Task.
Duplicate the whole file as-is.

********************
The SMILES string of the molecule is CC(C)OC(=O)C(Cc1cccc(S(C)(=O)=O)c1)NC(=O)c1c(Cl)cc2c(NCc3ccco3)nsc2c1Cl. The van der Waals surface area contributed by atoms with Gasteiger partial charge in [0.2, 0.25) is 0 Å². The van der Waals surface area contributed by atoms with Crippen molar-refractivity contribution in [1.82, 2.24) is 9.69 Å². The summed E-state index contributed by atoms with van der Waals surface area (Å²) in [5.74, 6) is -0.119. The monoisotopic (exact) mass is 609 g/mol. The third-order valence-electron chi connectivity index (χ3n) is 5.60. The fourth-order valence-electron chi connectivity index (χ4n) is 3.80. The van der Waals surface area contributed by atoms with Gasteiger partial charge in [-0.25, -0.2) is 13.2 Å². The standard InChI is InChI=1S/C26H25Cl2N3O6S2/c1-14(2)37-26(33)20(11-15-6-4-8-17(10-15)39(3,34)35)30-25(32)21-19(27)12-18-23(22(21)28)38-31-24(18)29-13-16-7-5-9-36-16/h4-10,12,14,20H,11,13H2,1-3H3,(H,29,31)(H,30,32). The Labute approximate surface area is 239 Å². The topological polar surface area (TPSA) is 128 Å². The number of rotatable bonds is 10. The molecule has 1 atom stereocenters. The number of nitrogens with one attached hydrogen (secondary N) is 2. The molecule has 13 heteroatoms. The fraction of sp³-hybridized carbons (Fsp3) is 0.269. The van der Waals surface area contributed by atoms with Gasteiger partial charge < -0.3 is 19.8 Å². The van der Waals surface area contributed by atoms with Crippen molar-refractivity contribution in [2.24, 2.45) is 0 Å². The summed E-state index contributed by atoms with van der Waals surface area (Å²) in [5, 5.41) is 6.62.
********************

The SMILES string of the molecule is CC(C)OC(=O)C(Cc1cccc(S(C)(=O)=O)c1)NC(=O)c1c(Cl)cc2c(NCc3ccco3)nsc2c1Cl. The van der Waals surface area contributed by atoms with Gasteiger partial charge in [0.2, 0.25) is 0 Å². The van der Waals surface area contributed by atoms with Crippen molar-refractivity contribution in [1.82, 2.24) is 9.69 Å². The summed E-state index contributed by atoms with van der Waals surface area (Å²) in [5.74, 6) is -0.119. The monoisotopic (exact) mass is 609 g/mol. The third-order valence-electron chi connectivity index (χ3n) is 5.60. The fourth-order valence-electron chi connectivity index (χ4n) is 3.80. The van der Waals surface area contributed by atoms with Gasteiger partial charge in [-0.25, -0.2) is 13.2 Å². The standard InChI is InChI=1S/C26H25Cl2N3O6S2/c1-14(2)37-26(33)20(11-15-6-4-8-17(10-15)39(3,34)35)30-25(32)21-19(27)12-18-23(22(21)28)38-31-24(18)29-13-16-7-5-9-36-16/h4-10,12,14,20H,11,13H2,1-3H3,(H,29,31)(H,30,32). The Labute approximate surface area is 239 Å². The topological polar surface area (TPSA) is 128 Å². The number of rotatable bonds is 10. The molecule has 1 atom stereocenters. The number of nitrogens with one attached hydrogen (secondary N) is 2. The molecule has 13 heteroatoms. The fraction of sp³-hybridized carbons (Fsp3) is 0.269. The van der Waals surface area contributed by atoms with Gasteiger partial charge < -0.3 is 19.8 Å². The van der Waals surface area contributed by atoms with Crippen molar-refractivity contribution in [2.24, 2.45) is 0 Å². The summed E-state index contributed by atoms with van der Waals surface area (Å²) in [5, 5.41) is 6.62.